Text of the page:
1- Large Pelagics Research Center, University of New Hampshire, Durham, NH 03824, USA.
2 –, 1 Southampton Place, Durham, NC 27705, USA.
3 – Dep. De Recursos Naturales de Puerto Rico, Rio Piedras, Puerto Rico 00926.
4 – WIDECAST, Nicholas School Marine Lab – Duke University, Beaufort, NC 28516, USA.
5 – South Carolina Department of Natural Resources, Wildlife and Freshwater Fisheries Division, Charleston, SC 29422, USA.
6 – Instituto Technologico de Bahia de Banderas, Nayarit, Mexico.
7 – Ocean Conservancy, POB 324, Davenport, CA 95017, USA.
8 – Southwest Fisheries Science Center, La Jolla, CA 92037, USA.
9 – Dept. of Biology and Marine Biology, UNCW, Wilmington, NC 28403, USA.
10 – Conservation International, Arlington, VA 2202, USA.
11 – Sea Turtle Flagship Program, Conservation International, Arlington VA 2202, USA.
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As part of the 28th Annual Symposium of Sea Turtle Biology and Conservation, a novel oral presentation format (speed sessions) took place which gave presenters a limited amount of time (four minutes) to give an overview of their work. Generally, these speed sessions were based on a similar format that occurred at the Annual Meeting of the Society for Conservation Biology (SCB). At ISTS 28, presentations (eight for the conservation session, eleven for the biology session) were followed by a 30 minute discussion period where each presenter placed himself/herself in a predetermined part of the auditorium and audience members were free to approach presenters to further discuss their findings. Approximately 250 people attended the conservation speed session on Wednesday 23rd January, 2008 and approximately 350 people attended the biology speed session the following day.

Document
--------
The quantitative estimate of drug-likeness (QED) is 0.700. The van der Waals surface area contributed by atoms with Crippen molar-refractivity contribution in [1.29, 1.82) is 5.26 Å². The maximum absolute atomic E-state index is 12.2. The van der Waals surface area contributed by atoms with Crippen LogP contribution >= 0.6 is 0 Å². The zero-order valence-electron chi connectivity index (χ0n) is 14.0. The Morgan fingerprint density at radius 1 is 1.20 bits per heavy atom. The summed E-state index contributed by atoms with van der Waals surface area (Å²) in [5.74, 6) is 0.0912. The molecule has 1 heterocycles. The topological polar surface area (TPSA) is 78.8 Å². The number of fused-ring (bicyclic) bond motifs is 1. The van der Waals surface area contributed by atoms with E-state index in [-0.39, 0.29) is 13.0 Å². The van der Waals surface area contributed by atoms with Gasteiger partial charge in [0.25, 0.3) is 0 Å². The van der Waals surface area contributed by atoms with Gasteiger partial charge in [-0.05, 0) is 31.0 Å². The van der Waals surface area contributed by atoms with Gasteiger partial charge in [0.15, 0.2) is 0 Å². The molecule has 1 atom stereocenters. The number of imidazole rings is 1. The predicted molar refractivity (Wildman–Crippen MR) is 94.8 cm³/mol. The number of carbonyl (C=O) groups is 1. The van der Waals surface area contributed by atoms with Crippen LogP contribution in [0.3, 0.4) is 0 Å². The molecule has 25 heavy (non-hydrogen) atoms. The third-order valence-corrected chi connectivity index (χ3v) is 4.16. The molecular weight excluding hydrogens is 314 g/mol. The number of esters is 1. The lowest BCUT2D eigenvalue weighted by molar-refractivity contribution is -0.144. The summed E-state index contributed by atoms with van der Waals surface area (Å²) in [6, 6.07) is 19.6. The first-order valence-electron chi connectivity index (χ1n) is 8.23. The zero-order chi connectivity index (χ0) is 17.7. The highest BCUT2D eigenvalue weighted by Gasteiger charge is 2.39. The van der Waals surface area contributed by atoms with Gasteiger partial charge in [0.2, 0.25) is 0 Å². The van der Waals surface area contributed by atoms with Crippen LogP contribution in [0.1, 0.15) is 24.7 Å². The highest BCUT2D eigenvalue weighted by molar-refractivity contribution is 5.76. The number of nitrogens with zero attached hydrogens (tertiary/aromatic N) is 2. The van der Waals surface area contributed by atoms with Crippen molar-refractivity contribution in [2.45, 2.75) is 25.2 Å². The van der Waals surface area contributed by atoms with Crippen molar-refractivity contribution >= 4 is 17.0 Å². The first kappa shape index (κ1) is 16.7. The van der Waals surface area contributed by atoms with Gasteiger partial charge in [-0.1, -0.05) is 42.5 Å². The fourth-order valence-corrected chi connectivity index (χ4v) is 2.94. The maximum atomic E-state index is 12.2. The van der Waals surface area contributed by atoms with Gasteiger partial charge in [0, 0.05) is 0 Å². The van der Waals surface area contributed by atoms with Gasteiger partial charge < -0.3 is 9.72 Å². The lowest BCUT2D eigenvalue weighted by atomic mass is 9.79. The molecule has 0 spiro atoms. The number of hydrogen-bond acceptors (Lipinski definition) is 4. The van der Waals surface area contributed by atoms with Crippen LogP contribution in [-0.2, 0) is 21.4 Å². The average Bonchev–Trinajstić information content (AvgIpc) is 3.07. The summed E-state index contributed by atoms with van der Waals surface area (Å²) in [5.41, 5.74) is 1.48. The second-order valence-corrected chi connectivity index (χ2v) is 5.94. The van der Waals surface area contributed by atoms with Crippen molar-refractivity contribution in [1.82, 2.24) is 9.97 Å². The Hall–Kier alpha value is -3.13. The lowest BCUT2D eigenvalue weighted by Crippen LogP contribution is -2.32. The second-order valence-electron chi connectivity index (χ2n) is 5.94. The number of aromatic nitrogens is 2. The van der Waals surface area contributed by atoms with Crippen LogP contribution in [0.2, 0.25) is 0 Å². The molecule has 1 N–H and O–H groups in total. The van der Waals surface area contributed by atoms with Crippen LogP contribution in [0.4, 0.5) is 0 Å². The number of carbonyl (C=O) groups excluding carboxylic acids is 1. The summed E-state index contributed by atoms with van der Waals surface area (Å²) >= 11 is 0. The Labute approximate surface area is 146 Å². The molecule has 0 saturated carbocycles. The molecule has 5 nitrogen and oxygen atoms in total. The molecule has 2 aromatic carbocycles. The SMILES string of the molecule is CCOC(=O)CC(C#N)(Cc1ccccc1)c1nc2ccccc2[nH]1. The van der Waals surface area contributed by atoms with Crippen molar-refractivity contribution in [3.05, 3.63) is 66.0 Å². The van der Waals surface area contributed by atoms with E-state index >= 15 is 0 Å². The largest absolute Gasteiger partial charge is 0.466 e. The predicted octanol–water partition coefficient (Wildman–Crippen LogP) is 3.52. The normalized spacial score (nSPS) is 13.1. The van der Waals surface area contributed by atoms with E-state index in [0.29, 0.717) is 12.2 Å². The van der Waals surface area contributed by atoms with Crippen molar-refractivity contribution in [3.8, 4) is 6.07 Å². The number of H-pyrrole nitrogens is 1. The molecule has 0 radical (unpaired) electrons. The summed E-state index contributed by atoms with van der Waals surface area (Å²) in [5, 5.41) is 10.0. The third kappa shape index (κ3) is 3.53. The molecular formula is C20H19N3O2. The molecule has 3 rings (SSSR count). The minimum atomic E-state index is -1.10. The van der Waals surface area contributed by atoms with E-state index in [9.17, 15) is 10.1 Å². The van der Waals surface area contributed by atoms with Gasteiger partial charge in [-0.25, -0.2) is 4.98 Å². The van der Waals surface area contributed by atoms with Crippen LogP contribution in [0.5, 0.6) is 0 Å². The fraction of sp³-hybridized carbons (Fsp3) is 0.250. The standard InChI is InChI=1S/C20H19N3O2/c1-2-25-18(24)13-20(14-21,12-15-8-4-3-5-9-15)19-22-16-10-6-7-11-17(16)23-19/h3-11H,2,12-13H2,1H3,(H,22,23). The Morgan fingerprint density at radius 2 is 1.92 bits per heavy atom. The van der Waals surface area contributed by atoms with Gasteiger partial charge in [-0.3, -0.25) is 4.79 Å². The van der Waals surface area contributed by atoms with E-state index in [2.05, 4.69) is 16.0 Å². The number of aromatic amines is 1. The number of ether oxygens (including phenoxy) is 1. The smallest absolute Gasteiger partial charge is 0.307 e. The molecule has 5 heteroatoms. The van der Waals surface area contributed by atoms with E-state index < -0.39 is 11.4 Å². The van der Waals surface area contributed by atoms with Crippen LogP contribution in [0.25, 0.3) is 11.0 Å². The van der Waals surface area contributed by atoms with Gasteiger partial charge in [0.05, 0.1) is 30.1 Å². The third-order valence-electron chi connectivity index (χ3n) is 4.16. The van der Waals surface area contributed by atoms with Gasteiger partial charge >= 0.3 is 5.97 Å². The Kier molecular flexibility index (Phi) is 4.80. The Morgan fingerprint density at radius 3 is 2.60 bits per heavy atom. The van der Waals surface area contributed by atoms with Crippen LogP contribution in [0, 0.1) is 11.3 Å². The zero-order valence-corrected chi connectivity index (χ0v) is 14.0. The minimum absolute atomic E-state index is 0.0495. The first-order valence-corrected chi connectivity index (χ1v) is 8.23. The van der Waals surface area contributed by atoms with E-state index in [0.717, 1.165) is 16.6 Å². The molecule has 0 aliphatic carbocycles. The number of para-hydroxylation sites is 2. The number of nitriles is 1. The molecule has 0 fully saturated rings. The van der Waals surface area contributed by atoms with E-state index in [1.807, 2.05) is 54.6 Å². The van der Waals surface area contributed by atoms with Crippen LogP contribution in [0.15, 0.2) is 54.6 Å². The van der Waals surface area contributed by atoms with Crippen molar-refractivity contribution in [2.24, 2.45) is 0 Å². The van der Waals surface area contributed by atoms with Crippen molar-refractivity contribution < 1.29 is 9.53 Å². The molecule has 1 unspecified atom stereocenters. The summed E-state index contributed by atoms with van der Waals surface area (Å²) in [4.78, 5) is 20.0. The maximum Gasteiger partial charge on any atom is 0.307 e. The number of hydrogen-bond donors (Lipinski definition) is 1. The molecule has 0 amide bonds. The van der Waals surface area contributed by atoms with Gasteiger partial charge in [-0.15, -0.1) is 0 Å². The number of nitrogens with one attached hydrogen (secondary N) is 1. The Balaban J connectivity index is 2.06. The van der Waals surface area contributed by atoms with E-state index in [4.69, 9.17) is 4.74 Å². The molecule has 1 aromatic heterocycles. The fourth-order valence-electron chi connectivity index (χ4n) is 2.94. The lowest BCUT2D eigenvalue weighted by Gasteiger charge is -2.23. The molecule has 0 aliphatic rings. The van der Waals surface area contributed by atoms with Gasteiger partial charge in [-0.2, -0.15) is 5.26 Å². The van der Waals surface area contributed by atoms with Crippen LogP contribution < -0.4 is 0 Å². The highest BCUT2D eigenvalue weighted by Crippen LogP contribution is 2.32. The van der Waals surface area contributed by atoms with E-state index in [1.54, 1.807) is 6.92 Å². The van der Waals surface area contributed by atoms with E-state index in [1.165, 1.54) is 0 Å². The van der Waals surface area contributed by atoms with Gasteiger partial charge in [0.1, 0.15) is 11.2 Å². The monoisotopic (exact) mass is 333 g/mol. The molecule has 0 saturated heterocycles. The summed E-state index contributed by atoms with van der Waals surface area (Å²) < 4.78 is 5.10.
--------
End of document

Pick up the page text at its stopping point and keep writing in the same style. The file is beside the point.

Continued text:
Attendees and presenters were asked to complete an online speed session evaluation form. A total of 185 evaluation forms were returned, and without exception respondents recommended that speed sessions should continue at future meetings. An overwhelming majority of evaluation respondents (92%) viewed the sessions as being either good or excellent (Figure 1). Only one respondent judged the sessions as being poor and attributed this to the ‘acoustics in the auditorium’. Almost half of the respondents (44%) declared that they would definitely consider submitting to a speed session presentation for future symposia. Of the remaining respondents, 29% stated that they would probably consider speed sessions, 23% said maybe, with only 4% saying that they would definitely not consider presenting at a speed session (Figure 2). One can hypothesize that a similar percentage of respondents, if asked, would state that they would not consider presenting a traditional oral presentation. These few responses may not be a reflection on the speed session format (in fact, one of these respondents stated ‘I am a volunteer and have nothing to offer and lots to learn!’).